Greater prepandemic community integration was protective against peripandemic suicidal ideation, even after controlling for other variables. This finding accords with previous research describing the protective effects of community integration in promoting psychological resilience and mitigation of risk for suicidal behaviour.19 20 Further, higher prepandemic household income was protective against risk of peripandemic suicidal ideation. This finding, which is consistent with the conservation of resources theory,21 suggests that fewer prepandemic financial resources may have led to increased peripandemic distress and suicidal ideation. This finding underscores the importance of assessing, monitoring and ameliorating financial distress brought on by the pandemic in veterans with histories of COVID-19 infection.

Greater trauma burden was identified as a protective factor to internalising psychiatric disorders during the pandemic. While previous trauma is a well known risk factor for psychiatric distress,22 previous exposure to traumatic events may also have ‘stress inoculating’ effects and help protect against risk of adverse mental health outcomes.23 Specifically, exposure to prior traumas may help promote engagement in adaptive coping strategies and may give rise to positive psychological changes (eg, greater sense of personal strength)24 25 that may in turn help foster resilience to new stressors, such as COVID-19 infection.

Further, it is noteworthy that perceived social support was found to be associated with increased risk of both internalising psychiatric disorders and suicidal ideation during the pandemic. One interpretation of this finding is that greater prepandemic severity of psychiatric distress may have increased support-seeking behaviours during the pandemic. Further research is needed to elucidate prospective associations between aspects of social support and risk for pandemic-related psychiatric conditions, particularly given the imposition of social restrictions during the pandemic.

This study has several limitations. First, history of COVID-19 infection was based on self-report and may be subject to response bias, as well as access to and use of testing for COVID-19 infection. Thus, it is possible that the prevalence of self-reported COVID-19 infection may not capture the accurate prevalence of infections in US veterans. Second, due to the survey design of this study, we used screening instruments to assess psychiatric conditions. Further research using diagnostic instruments such as structured clinical interviews are needed to replicate the results reported herein. Third, while nationally representative, our sample was composed entirely of US military veterans who are predominantly older, male and white, which makes it difficult to generalise results to non-veteran and more diverse veteran populations. Fourth, although this was a prospective cohort study, given the cross-sectional nature of the surveys and limited follow-up time frame, it is difficult to draw conclusions regarding temporal/causal associations between independent variables, and peripandemic psychiatric disorders and suicidal ideation.

Despite these limitations, this study provides the first known nationally representative data on the prevalence and prepandemic and pandemic-related risk and protective factors of peripandemic psychiatric outcomes in US military veterans who survived COVID-19 infection. Given the enormous toll of COVID-19 infections in the USA,4 this information may help inform targeted population-based prevention, monitoring and intervention strategies. For example, US veterans who are COVID-19 survivors may be at elevated risk of peripandemic psychiatric conditions, and those with less socioeconomic resources and greater symptom severity at baseline may require higher clinical attention. Further, veterans who endorse greater COVID-related stressors may be at increased risk of peripandemic psychiatric disorders and suicidal ideation. Further research is needed to replicate and extend these results to other populations who are also at higher risk of psychiatric conditions; identify mechanisms leading to increased risk of psychiatric conditions during the pandemic; and assess the efficacy of interventions targeting such evidence-based risk and protective factors in mitigating risk of psychiatric conditions in veterans and other populations.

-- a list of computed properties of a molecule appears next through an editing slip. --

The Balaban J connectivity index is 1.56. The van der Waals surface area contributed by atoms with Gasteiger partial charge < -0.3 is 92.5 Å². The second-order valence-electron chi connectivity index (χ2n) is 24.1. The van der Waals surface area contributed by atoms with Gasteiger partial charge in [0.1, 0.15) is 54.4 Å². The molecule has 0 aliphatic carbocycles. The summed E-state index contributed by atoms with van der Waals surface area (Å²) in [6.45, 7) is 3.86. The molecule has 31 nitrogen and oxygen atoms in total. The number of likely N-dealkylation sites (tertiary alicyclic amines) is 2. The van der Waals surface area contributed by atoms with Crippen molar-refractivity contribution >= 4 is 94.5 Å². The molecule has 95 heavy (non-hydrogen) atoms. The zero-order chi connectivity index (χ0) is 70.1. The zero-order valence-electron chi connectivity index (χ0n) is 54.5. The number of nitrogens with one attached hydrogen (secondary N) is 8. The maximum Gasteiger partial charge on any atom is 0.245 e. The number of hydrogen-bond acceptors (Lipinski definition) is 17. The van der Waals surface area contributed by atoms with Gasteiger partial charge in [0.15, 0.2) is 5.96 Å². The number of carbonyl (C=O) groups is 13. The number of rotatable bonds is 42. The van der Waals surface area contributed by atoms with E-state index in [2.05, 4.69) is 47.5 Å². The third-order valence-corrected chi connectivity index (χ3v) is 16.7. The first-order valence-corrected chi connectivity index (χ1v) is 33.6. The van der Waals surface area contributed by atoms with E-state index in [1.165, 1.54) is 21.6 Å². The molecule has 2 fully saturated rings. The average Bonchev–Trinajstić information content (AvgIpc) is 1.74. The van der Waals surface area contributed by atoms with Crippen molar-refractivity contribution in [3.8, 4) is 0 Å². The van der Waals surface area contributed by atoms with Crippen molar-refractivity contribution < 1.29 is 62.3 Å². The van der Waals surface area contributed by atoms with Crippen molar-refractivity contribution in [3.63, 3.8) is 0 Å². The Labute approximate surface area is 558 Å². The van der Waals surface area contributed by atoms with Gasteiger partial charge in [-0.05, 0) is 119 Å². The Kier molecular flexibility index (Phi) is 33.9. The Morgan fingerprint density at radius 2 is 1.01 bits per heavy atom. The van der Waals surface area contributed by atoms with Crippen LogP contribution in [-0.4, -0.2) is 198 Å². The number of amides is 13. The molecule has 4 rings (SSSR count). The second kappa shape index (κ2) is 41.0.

Data availability statement

The data that support the findings of this study are available upon reasonable request.

Ethics statements

Ethics approval

This study was approved by the West Haven VA institutional review board. The NHRVS was approved by the Human Subjects Subcommittee of the VA Connecticut Healthcare System, and all participants provided informed consent.

References

Supplementary materials

  • Supplementary Data

    This web only file has been produced by the BMJ Publishing Group from an electronic file supplied by the author(s) and has not been edited for content.

Footnotes

  • Contributors PN assisted with the study design and conceptualisation, and writing of the paper. JT and IH-R collaborated in the writing and editing of the paper. RP designed the study, analysed the data, and collaborated in the writing and editing of the paper.

  • Funding This study was funded internally through the National Center for PTSD and thus does not have a grant number.

  • Competing interests None declared.

  • Provenance and peer review Not commissioned; externally peer reviewed.

  • Supplemental material This content has been supplied by the author(s). It has not been vetted by BMJ Publishing Group Limited (BMJ) and may not have been peer-reviewed. Any opinions or recommendations discussed are solely those of the author(s) and are not endorsed by BMJ. BMJ disclaims all liability and responsibility arising from any reliance placed on the content. Where the content includes any translated material, BMJ does not warrant the accuracy and reliability of the translations (including but not limited to local regulations, clinical guidelines, terminology, drug names and drug dosages), and is not responsible for any error and/or omissions arising from translation and adaptation or otherwise.